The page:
North Texas

Children May Be Drinking Hand Sanitizer for Alcoholic Effects: CDC

The CDC analyzed data from 2011 and 2014 and found more than 70,000 children younger than 12 years old were ingesting hand sanitizer and even getting it in their eyes.

According to the report, most of those exposures were due to kids drinking the gel.

Older children were more likely to report intentional ingestion, suggesting they might be deliberately misusing it for the alcoholic effects. The data also indicates that, among older children, exposures occur less frequently during the summer months.

Hand sanitizers are effective and inexpensive products that can reduce microorganisms on the skin. The alcohol is often combined with scents that might be appealing to young children.

But ingestion or improper use can be associated with serious health risks such as apnea, acidosis, and comas in young children who swallowed alcohol-based hand sanitizer.

Local doctors say there's many things parents can do to try and avoid the issue in their home.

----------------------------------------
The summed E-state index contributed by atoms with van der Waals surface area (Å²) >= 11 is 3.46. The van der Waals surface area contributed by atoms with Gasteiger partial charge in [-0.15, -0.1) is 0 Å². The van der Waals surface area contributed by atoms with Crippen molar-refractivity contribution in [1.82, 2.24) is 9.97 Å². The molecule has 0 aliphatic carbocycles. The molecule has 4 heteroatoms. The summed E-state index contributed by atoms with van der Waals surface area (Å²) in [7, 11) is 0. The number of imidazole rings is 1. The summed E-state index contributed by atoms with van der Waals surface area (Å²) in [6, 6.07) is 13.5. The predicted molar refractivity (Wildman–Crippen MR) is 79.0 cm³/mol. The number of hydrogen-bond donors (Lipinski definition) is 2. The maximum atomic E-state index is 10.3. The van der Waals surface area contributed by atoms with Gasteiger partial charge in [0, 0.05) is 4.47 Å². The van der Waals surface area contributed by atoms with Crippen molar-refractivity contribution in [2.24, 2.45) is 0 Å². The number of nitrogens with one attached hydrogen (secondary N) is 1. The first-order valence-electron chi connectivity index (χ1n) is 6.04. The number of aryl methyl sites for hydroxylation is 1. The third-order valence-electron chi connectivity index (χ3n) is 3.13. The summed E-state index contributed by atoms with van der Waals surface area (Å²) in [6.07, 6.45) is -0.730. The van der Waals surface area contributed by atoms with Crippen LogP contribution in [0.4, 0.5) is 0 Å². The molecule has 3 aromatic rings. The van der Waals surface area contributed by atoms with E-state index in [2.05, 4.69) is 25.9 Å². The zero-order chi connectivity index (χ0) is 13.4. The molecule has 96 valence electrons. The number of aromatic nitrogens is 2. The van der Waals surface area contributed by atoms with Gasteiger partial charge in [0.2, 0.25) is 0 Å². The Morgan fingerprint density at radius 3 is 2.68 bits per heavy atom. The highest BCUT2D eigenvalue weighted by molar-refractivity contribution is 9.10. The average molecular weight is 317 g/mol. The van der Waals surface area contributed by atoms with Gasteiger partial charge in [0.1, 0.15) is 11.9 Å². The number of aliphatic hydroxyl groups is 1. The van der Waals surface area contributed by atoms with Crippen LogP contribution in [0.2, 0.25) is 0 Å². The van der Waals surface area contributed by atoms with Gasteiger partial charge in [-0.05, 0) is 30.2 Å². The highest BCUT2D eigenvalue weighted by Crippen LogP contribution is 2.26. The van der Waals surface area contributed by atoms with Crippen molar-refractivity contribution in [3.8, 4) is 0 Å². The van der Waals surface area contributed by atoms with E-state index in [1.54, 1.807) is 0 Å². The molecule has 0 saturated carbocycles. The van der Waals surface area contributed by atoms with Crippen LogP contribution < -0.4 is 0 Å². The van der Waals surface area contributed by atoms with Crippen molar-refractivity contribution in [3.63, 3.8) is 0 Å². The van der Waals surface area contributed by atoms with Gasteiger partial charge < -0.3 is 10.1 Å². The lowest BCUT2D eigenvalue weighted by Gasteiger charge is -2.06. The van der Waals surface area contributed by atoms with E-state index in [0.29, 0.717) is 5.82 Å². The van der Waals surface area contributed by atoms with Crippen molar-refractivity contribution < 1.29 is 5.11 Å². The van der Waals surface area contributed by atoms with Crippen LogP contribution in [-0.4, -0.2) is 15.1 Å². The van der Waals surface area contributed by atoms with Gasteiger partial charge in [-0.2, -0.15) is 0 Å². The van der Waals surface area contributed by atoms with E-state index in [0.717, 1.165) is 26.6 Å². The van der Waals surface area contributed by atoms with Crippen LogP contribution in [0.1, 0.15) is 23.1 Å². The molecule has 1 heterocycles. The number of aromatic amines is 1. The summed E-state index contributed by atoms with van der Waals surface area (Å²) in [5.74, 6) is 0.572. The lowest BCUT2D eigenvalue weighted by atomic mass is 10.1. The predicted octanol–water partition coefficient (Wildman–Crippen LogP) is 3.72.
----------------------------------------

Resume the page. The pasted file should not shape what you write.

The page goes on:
"You certainly can, as a parent, have non ethanol based hand sanitizer so there's no concern about possible ingestion. Also, it's important to remember that just good hand washing is more effective than hand sanitizer," according to Dr. Damien Mitchell of Forest Lane Pediatrics.

The best ways to avoid the issue: 

  • If you have a sink nearby, just use that. It's more effective.
  • Consider purchasing small amounts of the hand sanitizer instead of larger jugs.
  • Make sure to keep those out of the reach of small children. The sanitizers can sometimes smell really good, and that might seem tasty to little ones.
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